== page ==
Fiber reinforced polymers (FRP) are used to wrap reinforced concrete (RC) elements to increase their load carrying capacity and, in such applications, the mode of failure of the retrofitted element is usually governed by the rupture of the FRP when it reaches its ultimate strain. This paper reports the split disk test (as in ASTM D2290) modified to characterize the stress-strain behaviour of FRP using a simple specimen preparation methodology. The results obtained from the modified split-disk tests on glass and carbon-FRP composites are compared with those from uniaxial FRP coupon tests. It is found that the elastic modulus obtained from both the methods are similar but the ultimate strains and the tensile strengths from the split-disk tests are lower. To compare the split disk ultimate strains, FRP confined concrete cylinders of 150 mm in diameter and 300 mm in height were prepared and tested under uniaxial compression, after wrapping with carbon and glass FRP sheets. The average ultimate strains of FRP with split-disk test are lower than the ultimate hoop strains observed in FRP-confined cylindrical specimens. Consequently, strain efficiency factors have been determined for application in design.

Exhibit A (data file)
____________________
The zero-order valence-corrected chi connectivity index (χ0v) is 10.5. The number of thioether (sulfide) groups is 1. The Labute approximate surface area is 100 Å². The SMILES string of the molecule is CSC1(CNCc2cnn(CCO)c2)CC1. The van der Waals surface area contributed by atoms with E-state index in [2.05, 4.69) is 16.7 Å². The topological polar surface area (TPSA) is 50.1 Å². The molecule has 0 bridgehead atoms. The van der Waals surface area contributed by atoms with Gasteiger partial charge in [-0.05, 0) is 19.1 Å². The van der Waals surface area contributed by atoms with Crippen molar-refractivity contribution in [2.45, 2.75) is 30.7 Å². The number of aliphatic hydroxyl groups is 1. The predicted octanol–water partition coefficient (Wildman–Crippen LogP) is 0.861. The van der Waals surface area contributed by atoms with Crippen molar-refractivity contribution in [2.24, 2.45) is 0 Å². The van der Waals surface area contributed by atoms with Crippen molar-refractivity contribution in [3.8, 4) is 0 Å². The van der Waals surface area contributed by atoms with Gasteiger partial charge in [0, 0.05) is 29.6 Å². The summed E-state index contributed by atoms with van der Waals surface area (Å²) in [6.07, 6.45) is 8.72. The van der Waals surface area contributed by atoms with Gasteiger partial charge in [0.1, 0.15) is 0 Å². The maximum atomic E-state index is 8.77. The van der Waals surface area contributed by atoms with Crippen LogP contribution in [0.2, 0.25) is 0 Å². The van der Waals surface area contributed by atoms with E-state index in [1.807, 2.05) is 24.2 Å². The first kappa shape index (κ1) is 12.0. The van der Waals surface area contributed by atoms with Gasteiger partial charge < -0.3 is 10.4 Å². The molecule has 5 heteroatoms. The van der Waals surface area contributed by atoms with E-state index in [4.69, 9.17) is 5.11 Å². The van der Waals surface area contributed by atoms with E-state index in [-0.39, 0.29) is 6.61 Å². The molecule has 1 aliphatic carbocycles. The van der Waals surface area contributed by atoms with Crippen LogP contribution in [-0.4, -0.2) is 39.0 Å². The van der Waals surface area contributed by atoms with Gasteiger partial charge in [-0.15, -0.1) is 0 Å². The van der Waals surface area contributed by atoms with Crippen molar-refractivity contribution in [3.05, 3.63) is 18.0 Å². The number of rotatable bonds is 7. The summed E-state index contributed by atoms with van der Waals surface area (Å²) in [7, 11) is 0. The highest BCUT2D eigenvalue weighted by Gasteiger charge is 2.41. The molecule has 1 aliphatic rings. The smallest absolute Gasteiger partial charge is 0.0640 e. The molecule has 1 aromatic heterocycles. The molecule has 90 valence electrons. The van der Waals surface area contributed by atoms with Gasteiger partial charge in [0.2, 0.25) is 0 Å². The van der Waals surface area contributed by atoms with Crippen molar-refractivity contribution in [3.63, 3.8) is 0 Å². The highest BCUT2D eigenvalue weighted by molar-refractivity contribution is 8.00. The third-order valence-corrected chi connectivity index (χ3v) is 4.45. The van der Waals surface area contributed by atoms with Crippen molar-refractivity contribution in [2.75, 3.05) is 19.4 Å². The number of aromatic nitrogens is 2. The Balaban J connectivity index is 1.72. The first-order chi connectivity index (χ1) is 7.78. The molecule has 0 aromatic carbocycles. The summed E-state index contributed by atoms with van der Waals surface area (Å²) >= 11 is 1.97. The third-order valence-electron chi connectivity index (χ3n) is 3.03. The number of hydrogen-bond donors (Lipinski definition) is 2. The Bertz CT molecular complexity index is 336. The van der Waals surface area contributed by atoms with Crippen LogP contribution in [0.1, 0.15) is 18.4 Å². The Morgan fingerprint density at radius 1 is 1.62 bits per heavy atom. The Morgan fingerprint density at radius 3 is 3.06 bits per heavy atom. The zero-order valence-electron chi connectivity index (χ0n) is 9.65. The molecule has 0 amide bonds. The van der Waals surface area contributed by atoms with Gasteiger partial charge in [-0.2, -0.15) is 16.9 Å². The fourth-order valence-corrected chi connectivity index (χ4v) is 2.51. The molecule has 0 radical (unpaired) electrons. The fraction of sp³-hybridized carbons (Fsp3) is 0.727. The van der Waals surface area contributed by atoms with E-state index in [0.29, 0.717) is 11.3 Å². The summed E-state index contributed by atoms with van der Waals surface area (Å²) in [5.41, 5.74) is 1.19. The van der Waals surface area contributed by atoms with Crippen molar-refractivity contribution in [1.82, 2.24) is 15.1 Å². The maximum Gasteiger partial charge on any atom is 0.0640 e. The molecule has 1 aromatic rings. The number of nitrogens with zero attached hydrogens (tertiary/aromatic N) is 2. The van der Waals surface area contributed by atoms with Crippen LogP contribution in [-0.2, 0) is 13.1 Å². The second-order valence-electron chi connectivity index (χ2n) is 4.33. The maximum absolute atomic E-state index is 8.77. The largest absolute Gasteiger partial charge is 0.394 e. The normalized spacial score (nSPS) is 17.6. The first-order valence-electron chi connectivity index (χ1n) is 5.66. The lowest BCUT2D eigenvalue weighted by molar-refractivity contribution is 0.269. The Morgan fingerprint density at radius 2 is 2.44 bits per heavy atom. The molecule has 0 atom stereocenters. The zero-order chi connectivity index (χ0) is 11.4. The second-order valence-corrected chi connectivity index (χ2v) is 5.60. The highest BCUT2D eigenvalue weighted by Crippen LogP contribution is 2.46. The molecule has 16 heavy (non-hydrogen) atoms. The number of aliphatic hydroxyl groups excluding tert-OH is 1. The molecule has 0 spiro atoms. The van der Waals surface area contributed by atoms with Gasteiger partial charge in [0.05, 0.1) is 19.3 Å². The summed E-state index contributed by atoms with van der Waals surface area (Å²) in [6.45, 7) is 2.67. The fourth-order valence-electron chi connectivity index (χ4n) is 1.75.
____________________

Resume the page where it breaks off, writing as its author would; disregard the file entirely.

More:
43-42

Experimental study of steel fiber prestressed concrete beam for shear, bending and torsions

Sudhir P. Patil and Keshav K. Sangler

488

Abstract

The low tensile strength and limited ductility, the unavoidable deficiency, of concrete can be overcome by the addition of fibres. In this research, an attempt was made to study the effects of flyash and steel fibers on shear, flexural and torsional strength of high strength prestressed concrete and steel fibre prestressed concrete beam specimens. To study the shear, flexural, pure torsion and combined bending-torsion strength behavior, the total 36 beam specimens of size 140mm x140mm x1500mm were castincluding 12 plain prestressed concrete beam specimens with 20% fly ash replacing to cement by its weight and 24 beam specimens by adding 20% fly ash replacing cement by its weight with1.5% steel fiber by weight of concrete. A primary finding emerging from the experimental program was that the placement of fibers, increased load carrying capacity of high strength fibre reinforced prestressed concrete beam. Steel fibres enhanced ductility, shear, flexural and torsional shear strength. All specimens were tested for single, double point loading, pure torsion, combined bending-torsion after 28 days. Deflections were measured. Experimental, analytical results were compared.

43-43

Response evaluation of direct displacement based and force based design method for RC frames

Rutvik K. Sheth and Devesh P. Soni

401

Abstract